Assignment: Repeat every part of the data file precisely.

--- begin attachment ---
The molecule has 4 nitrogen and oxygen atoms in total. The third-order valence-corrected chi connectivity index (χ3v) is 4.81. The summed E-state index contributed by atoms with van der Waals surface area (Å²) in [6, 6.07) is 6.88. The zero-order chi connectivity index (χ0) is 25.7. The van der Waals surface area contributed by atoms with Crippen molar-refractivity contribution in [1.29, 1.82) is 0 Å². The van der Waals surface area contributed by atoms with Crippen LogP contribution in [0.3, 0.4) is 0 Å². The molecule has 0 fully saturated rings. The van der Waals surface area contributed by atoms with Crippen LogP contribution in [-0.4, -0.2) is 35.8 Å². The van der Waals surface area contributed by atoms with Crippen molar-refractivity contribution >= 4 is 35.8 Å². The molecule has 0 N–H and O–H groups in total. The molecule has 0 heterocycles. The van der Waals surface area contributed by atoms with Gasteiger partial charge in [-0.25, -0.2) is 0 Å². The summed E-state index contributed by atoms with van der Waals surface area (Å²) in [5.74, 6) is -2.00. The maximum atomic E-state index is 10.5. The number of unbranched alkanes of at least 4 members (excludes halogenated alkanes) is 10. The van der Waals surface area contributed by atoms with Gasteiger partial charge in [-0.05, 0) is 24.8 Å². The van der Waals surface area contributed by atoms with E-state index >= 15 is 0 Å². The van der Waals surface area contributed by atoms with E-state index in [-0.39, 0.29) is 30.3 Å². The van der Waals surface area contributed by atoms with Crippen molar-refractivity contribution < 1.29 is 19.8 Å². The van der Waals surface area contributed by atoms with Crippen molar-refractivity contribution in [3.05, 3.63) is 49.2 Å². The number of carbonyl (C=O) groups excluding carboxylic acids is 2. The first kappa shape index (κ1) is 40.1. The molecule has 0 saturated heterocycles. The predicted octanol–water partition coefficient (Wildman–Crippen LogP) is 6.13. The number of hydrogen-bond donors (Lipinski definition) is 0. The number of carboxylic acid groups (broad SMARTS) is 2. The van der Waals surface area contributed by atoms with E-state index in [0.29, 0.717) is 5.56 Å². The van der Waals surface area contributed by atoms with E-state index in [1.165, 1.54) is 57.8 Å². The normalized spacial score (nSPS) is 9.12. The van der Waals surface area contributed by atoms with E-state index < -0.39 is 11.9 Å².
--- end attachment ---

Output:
The molecule has 4 nitrogen and oxygen atoms in total. The third-order valence-corrected chi connectivity index (χ3v) is 4.81. The summed E-state index contributed by atoms with van der Waals surface area (Å²) in [6, 6.07) is 6.88. The zero-order chi connectivity index (χ0) is 25.7. The van der Waals surface area contributed by atoms with Crippen molar-refractivity contribution in [1.29, 1.82) is 0 Å². The van der Waals surface area contributed by atoms with Crippen LogP contribution in [0.3, 0.4) is 0 Å². The molecule has 0 fully saturated rings. The van der Waals surface area contributed by atoms with Crippen LogP contribution in [-0.4, -0.2) is 35.8 Å². The van der Waals surface area contributed by atoms with Crippen molar-refractivity contribution >= 4 is 35.8 Å². The molecule has 0 N–H and O–H groups in total. The molecule has 0 heterocycles. The van der Waals surface area contributed by atoms with Gasteiger partial charge in [-0.25, -0.2) is 0 Å². The summed E-state index contributed by atoms with van der Waals surface area (Å²) in [5.74, 6) is -2.00. The maximum atomic E-state index is 10.5. The number of unbranched alkanes of at least 4 members (excludes halogenated alkanes) is 10. The van der Waals surface area contributed by atoms with Gasteiger partial charge in [-0.05, 0) is 24.8 Å². The van der Waals surface area contributed by atoms with E-state index >= 15 is 0 Å². The van der Waals surface area contributed by atoms with E-state index in [-0.39, 0.29) is 30.3 Å². The van der Waals surface area contributed by atoms with Crippen molar-refractivity contribution < 1.29 is 19.8 Å². The van der Waals surface area contributed by atoms with Crippen molar-refractivity contribution in [3.05, 3.63) is 49.2 Å². The number of carbonyl (C=O) groups excluding carboxylic acids is 2. The first kappa shape index (κ1) is 40.1. The molecule has 0 saturated heterocycles. The predicted octanol–water partition coefficient (Wildman–Crippen LogP) is 6.13. The number of hydrogen-bond donors (Lipinski definition) is 0. The number of carboxylic acid groups (broad SMARTS) is 2. The van der Waals surface area contributed by atoms with E-state index in [0.29, 0.717) is 5.56 Å². The van der Waals surface area contributed by atoms with E-state index in [1.165, 1.54) is 57.8 Å². The normalized spacial score (nSPS) is 9.12. The van der Waals surface area contributed by atoms with E-state index < -0.39 is 11.9 Å².